There’s probably an official name for it floating around somewhere, but one of the greatest trends in recent gaming occurred from 2008 to 2011 when consoles saw an explosion of high-quality downloadable games. Generally created by independent studios, many of these offerings provided gamers with new and original experiences too bold and risky to find in big-budget games. The importance of this little golden age of indie console games can’t be overstated. The idea that ten-dollar, five-hour games could be both critically and commercially successful didn’t even exist ten years ago, and yet now it’s essentially the foundation of Steam’s business model. In fact, many of the most acclaimed downloadable games now available on Steam or iOS were initially exclusive to Xbox Live Arcade (Braid, Limbo, Super Meat Boy, Bastion), WiiWare (World of Goo), PlayStation Network (Trine), or some combination of the three during that 2008 to 2011 window. It was an exciting time for console gaming, and the creative gems just kept coming.
Of course, not every downloadable game released since then has been an innovative work of art.
Deadlight came out in 2012, and it feels, to put it bluntly, uninspired. It seems like somebody’s attempt to replicate the mechanics and other elements of some of the era’s best indie games without any of the heart and soul that it takes to come up with something unique and memorable. The game can be described as a “survival horror cinematic platformer,” which is a fancy way of saying it’s like a poor man’s Shadow Complex with zombies. The protagonist is gritty and solemn and haunted by incomplete memories. The game’s art style largely apes that of Infamous, from the comic book cut scenes to the raspy and cynical narration. The story boils down to our hero trying to rescue his family. You can attack zombies with an axe, a handgun, and eventually a shotgun. The game takes place in abandoned towns, abandoned office buildings, inhabited sewers, abandoned hospitals, and a secret military complex. In each of these locations you occasionally need to move boxes and pull switches in order to progress to the next room. You run into a few old friends along the way and make some new ones as well, but they tend not to be quite as good at surviving as you are. The most intense moments in the game occur during the skippable transitions between levels.
Doesn’t this all sound a little familiar? The story is well-trodden territory, right down to the early reveal that an ongoing government conspiracy is actually far more dangerous than the zombie plague itself, and the main character’s intermittent mental breakdowns pretty substantially foreshadow a twist ending that isn’t even much of a surprise anyway. Every step of the way during Deadlight, I just had the sense that I’d been there, done that, and seen all this before. The game’s ending doesn’t even tie things up neatly. Instead, the narrative just kind of stops. The fates of certain characters are left unresolved, but not in a thematically intentional way. It’s one thing to leave things ambiguous; people still debate what was really happening in indie darlings like Braid and Limbo to this day. But those games had intentionally minimalistic narratives. Deadlight isn’t reaching deep by leaving several questions unanswered; it’s just leaving its story unfinished.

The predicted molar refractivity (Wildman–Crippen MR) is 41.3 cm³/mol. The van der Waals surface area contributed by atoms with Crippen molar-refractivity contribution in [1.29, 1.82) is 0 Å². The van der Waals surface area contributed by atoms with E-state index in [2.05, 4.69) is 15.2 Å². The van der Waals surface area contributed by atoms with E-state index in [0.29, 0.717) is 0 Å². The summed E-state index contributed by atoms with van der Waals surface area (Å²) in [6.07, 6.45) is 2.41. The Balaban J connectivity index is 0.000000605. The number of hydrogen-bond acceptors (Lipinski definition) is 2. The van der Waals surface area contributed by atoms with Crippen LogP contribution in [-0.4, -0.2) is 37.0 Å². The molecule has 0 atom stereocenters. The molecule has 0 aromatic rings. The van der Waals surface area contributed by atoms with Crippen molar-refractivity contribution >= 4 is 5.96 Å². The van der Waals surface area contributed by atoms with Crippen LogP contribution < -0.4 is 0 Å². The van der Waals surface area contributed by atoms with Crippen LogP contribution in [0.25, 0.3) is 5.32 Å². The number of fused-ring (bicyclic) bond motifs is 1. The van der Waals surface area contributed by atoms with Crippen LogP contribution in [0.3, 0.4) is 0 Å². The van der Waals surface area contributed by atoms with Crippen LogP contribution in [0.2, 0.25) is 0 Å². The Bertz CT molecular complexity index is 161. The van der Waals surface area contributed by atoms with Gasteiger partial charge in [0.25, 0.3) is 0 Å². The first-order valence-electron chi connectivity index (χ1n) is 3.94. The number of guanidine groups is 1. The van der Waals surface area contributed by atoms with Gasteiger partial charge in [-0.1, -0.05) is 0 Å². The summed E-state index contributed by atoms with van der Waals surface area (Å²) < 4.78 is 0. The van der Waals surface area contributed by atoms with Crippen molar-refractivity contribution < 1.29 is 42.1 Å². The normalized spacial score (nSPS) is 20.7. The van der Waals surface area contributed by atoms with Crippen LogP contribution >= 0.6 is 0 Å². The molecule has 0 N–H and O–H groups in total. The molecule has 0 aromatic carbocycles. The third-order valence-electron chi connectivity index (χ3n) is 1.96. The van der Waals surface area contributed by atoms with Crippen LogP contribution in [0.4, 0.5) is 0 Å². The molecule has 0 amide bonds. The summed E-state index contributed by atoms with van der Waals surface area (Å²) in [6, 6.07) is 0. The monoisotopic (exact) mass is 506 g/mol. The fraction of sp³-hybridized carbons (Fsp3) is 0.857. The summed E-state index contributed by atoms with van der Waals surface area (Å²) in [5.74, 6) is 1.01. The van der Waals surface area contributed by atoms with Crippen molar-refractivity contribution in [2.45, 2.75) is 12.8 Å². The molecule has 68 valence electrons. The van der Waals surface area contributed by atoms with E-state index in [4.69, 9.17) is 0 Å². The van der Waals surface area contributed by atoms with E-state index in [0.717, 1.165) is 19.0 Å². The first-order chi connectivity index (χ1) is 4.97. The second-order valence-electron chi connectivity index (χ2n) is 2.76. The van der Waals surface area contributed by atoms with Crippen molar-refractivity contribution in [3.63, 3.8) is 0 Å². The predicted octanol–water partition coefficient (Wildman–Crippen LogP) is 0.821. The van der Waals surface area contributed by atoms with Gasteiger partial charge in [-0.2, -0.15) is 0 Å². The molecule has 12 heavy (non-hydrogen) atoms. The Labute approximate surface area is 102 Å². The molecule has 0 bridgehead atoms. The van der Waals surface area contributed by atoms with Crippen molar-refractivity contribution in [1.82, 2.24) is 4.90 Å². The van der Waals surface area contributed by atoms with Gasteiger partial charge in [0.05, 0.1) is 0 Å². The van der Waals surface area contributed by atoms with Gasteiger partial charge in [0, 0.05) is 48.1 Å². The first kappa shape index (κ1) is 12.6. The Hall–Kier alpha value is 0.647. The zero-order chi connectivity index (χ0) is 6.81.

The shame of it all is that, in spite of all my complaints, Deadlight is technically a pretty sound game. Between the puzzles and the combat and the very small deviations from linearity that could sort of constitute “exploration,” there are enough elements in play to make for an enjoyable video game. Deadlight was about four hours long and appropriately challenging, and I can’t say I ever felt bored by it. The controls weren’t quite tight enough for the game to get away with the two or three time-sensitive escape-based segments it attempts, and the ensuing checkpoint loading times were long enough to irritate me after dying several times over on each such scene, but otherwise the game wasn’t very frustrating. Axe combat was cumbersome and at least a little bit annoying, but the gun mechanics were quick, fluid, and fun to use. This really wasn’t a bad game; it just did nothing for me.
The biggest flaw with Deadlight is just that it brings nothing new to the table. It’s entirely derivative. There’s no compelling reason to try it out. It’s not a waste of time by any stretch – it’s just not clear that it’s worth your time, either, especially with so many stronger downloadable games out there. If “good enough” is good enough for you, by all means, give it a shot.
An earlier version of this review can be found at back-blogged.blogspot.com, where in addition to video games the bros occasionally discuss books, movies, and television.